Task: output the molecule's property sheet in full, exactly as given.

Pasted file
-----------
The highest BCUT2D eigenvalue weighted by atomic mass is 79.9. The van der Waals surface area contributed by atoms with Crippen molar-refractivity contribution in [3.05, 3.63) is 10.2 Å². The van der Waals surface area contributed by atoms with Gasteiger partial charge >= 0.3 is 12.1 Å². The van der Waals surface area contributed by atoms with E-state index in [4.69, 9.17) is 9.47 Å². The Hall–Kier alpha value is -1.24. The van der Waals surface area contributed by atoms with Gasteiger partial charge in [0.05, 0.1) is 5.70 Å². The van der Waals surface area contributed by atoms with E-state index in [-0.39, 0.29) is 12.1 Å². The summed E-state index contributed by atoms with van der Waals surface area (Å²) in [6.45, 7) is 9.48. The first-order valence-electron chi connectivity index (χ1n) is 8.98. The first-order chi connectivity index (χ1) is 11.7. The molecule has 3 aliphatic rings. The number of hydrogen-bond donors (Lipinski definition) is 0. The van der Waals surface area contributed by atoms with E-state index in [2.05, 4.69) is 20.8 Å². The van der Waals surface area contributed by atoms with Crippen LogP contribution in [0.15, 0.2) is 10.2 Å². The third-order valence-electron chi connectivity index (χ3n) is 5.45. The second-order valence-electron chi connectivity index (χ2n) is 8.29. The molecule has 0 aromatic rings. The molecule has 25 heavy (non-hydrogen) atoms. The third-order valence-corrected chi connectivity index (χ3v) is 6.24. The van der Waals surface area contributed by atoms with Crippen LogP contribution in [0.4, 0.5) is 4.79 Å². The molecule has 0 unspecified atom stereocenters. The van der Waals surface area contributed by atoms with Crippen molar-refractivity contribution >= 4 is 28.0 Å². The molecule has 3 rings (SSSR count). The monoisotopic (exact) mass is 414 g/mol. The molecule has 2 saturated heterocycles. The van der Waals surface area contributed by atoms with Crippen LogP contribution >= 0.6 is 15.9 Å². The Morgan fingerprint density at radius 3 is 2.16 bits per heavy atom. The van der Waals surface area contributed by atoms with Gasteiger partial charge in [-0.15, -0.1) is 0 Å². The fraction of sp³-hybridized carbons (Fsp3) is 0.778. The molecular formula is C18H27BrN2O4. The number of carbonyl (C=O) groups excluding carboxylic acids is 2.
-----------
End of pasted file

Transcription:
The highest BCUT2D eigenvalue weighted by atomic mass is 79.9. The van der Waals surface area contributed by atoms with Crippen molar-refractivity contribution in [3.05, 3.63) is 10.2 Å². The van der Waals surface area contributed by atoms with Gasteiger partial charge >= 0.3 is 12.1 Å². The van der Waals surface area contributed by atoms with E-state index in [4.69, 9.17) is 9.47 Å². The Hall–Kier alpha value is -1.24. The van der Waals surface area contributed by atoms with Gasteiger partial charge in [0.05, 0.1) is 5.70 Å². The van der Waals surface area contributed by atoms with E-state index in [-0.39, 0.29) is 12.1 Å². The summed E-state index contributed by atoms with van der Waals surface area (Å²) in [6.45, 7) is 9.48. The first-order valence-electron chi connectivity index (χ1n) is 8.98. The first-order chi connectivity index (χ1) is 11.7. The molecule has 3 aliphatic rings. The number of hydrogen-bond donors (Lipinski definition) is 0. The van der Waals surface area contributed by atoms with E-state index in [2.05, 4.69) is 20.8 Å². The van der Waals surface area contributed by atoms with Crippen LogP contribution in [0.15, 0.2) is 10.2 Å². The third-order valence-electron chi connectivity index (χ3n) is 5.45. The second-order valence-electron chi connectivity index (χ2n) is 8.29. The molecule has 0 aromatic rings. The molecule has 25 heavy (non-hydrogen) atoms. The third-order valence-corrected chi connectivity index (χ3v) is 6.24. The van der Waals surface area contributed by atoms with Crippen LogP contribution in [0.4, 0.5) is 4.79 Å². The molecule has 0 unspecified atom stereocenters. The van der Waals surface area contributed by atoms with Crippen molar-refractivity contribution >= 4 is 28.0 Å². The molecule has 3 rings (SSSR count). The monoisotopic (exact) mass is 414 g/mol. The molecule has 2 saturated heterocycles. The van der Waals surface area contributed by atoms with Crippen LogP contribution >= 0.6 is 15.9 Å². The Morgan fingerprint density at radius 3 is 2.16 bits per heavy atom. The van der Waals surface area contributed by atoms with Gasteiger partial charge in [-0.15, -0.1) is 0 Å². The fraction of sp³-hybridized carbons (Fsp3) is 0.778. The molecular formula is C18H27BrN2O4. The number of carbonyl (C=O) groups excluding carboxylic acids is 2.